Stephen Twining drinks at least ten cups of tea a day, and has been for the last 25 years.
"Anything less ... is what I call an unsatisfactory tea drinking day," says the tenth generation member of the famous tea family, sitting across from me in a tweed blazer, sipping a steaming cup of Earl Grey.
He'll wake up and have a cup of English Breakfast. He says it's invigorating and robust, designed to complement a big, cooked breakfast. Mid-morning he'll brew up a Darjeeling, because it's a bit lighter and laced with hints of citrus, before moving on to Lady Grey and Earl Grey around lunch. These go well after a meal, cleansing the palate, he says.
"In the afternoon it really depends on the weather, who I'm with and what I'm doing and my mood."
A Russian Caravan or a Prince of Wales helps him relax, a green tea is perfect on a sunny afternoon or he'll switch back to English Breakfast if it's cold and damp and he needs a pick-me-up. Then, in the evening, it's all about green tea or infusions like chamomile and peppermint to wind down.
He'll sometimes add a dash of milk to his tea, but never sugar. "Sugar to me is a sin," he says.
"There's a great skill in growing tea. And tea is like wine, it changes its flavour every time it's picked.
"Then to put sugar in it, sugar's the first thing your taste buds pick up on and you're missing out on the flavour of the tea.
"So I'm a great advocate of changing your tea to a flavour that's more delicate that you can have without sugar."
There's a tea type for everyone, he says.
"It's just about finding the tea, in the same way that some people prefer a shiraz to a merlot."
The most popular brew for New Zealanders, and around the world, is Earl Grey, Twining says.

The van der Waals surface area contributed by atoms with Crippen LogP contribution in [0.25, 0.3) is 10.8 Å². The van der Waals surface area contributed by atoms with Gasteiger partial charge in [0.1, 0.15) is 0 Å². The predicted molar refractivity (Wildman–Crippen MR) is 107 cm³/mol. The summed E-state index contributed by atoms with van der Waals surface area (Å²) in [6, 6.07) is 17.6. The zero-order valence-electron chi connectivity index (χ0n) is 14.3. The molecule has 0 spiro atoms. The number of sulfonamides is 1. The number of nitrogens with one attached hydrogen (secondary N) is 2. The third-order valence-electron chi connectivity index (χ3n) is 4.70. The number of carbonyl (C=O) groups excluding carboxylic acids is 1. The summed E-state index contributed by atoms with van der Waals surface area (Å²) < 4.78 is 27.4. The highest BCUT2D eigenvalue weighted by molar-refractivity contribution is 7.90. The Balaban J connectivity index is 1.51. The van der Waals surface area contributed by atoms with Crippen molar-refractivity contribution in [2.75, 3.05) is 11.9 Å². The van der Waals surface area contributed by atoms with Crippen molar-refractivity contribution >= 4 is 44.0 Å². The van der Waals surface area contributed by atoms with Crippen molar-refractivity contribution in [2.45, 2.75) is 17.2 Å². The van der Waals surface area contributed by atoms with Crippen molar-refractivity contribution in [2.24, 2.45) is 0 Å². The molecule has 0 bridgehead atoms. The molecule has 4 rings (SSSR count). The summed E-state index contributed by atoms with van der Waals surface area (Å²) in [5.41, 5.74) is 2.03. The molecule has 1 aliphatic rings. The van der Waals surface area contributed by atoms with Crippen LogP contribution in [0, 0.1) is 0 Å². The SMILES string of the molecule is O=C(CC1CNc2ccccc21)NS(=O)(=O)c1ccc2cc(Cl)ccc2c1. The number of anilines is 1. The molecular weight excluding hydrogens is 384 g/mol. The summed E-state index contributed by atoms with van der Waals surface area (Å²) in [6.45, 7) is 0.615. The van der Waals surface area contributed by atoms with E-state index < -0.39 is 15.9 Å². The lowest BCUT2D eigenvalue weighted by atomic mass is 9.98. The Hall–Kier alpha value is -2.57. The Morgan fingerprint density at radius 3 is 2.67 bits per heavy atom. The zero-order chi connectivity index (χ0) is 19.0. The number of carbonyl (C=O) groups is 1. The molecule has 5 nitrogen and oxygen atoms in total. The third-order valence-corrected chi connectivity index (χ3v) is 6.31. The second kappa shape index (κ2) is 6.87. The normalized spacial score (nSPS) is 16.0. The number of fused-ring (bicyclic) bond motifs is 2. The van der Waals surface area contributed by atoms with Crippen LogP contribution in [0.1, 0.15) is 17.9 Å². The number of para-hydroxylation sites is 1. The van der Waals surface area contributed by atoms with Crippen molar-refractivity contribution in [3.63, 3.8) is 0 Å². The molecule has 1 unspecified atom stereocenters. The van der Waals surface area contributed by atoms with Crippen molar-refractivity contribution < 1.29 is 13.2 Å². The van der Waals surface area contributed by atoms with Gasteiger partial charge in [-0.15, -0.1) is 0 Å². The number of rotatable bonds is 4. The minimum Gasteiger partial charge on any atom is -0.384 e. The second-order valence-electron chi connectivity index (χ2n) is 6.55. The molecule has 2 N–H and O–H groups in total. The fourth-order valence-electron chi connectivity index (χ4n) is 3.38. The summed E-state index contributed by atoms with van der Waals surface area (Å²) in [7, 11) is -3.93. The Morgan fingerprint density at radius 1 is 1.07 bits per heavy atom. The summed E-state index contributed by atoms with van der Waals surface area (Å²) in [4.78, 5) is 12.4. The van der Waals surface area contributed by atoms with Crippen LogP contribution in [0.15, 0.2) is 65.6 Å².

"The aroma comes up and greets you in the cup, it's a very relaxing tea, very refreshing tea, it works beautifully with or without milk so however you take your tea, it's a great tea it works any which way."
This has prompted Twinings to release a new Earl Grey variety, due to hit shelves next year. Over 10,000 Kiwis road-tested the recipes, and picked one with a dominant bergamot flavor, mixed with orange and orange blossom to create a rich, round flavour.
Twining says most people aren't appreciating all that tea has to offer - dangling a bag in a mug, pouring on boiling water, giving it a jiggle and tossing it in the bin, just doesn't cut it. All the flavour and the healthy antioxidants are thrown out, he says.
So here are Stephen Twining's tips for making the perfect cuppa:
1. Empty any old water from the kettle and fill with fresh, cold tap water. It has more dissolved oxygen which will draw maximum flavour from the tea leaves.
2. Add the teabag to a cup. The water in the kettle will usually come to the boil about 10 seconds before the safety switch flicks, so keep an eye on it.
3. Pour the water into the cup, unless you're making green tea. If this is the case, leave the water to cool for two or three minutes.
4. Leave the tea bag soaking for a few minutes to allow the flavour to come off.
5. Remove the bag and add any condiments - milk or lemon ("sugar is a sin").
Remember: "The first rule of tea drinking is you have it the way you like it. The second rule is sugar's barbaric, the third rule is if you don't like the second rule, see the first rule."
- HERALD ONLINE